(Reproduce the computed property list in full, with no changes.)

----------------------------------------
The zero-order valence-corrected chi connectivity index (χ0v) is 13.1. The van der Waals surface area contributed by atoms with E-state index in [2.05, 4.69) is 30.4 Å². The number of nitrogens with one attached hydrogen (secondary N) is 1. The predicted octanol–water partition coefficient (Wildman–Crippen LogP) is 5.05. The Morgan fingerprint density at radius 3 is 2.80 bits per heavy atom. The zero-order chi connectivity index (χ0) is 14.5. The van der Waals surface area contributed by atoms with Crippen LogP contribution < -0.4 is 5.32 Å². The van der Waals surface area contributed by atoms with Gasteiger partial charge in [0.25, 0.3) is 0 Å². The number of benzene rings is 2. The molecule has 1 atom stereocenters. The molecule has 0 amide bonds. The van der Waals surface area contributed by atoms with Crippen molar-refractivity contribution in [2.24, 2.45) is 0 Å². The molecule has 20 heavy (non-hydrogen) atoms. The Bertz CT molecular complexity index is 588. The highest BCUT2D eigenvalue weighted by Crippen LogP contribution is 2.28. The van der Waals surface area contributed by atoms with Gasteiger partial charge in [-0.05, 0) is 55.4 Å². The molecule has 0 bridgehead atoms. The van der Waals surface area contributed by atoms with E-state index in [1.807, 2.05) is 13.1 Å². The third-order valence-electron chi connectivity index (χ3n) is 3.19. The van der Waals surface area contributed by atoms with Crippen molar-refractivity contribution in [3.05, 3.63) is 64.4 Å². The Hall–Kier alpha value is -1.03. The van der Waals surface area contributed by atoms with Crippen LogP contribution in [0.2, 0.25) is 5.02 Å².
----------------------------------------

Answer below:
The zero-order valence-corrected chi connectivity index (χ0v) is 13.1. The van der Waals surface area contributed by atoms with E-state index in [2.05, 4.69) is 30.4 Å². The number of nitrogens with one attached hydrogen (secondary N) is 1. The predicted octanol–water partition coefficient (Wildman–Crippen LogP) is 5.05. The Morgan fingerprint density at radius 3 is 2.80 bits per heavy atom. The zero-order chi connectivity index (χ0) is 14.5. The van der Waals surface area contributed by atoms with Crippen LogP contribution < -0.4 is 5.32 Å². The van der Waals surface area contributed by atoms with Gasteiger partial charge in [0.25, 0.3) is 0 Å². The number of benzene rings is 2. The molecule has 1 atom stereocenters. The molecule has 0 amide bonds. The van der Waals surface area contributed by atoms with Crippen molar-refractivity contribution in [2.24, 2.45) is 0 Å². The molecule has 20 heavy (non-hydrogen) atoms. The Bertz CT molecular complexity index is 588. The highest BCUT2D eigenvalue weighted by Crippen LogP contribution is 2.28. The van der Waals surface area contributed by atoms with Gasteiger partial charge in [-0.05, 0) is 55.4 Å². The molecule has 0 bridgehead atoms. The van der Waals surface area contributed by atoms with E-state index in [1.807, 2.05) is 13.1 Å². The third-order valence-electron chi connectivity index (χ3n) is 3.19. The van der Waals surface area contributed by atoms with Crippen molar-refractivity contribution in [3.05, 3.63) is 64.4 Å². The Hall–Kier alpha value is -1.03. The van der Waals surface area contributed by atoms with Crippen LogP contribution in [0.2, 0.25) is 5.02 Å².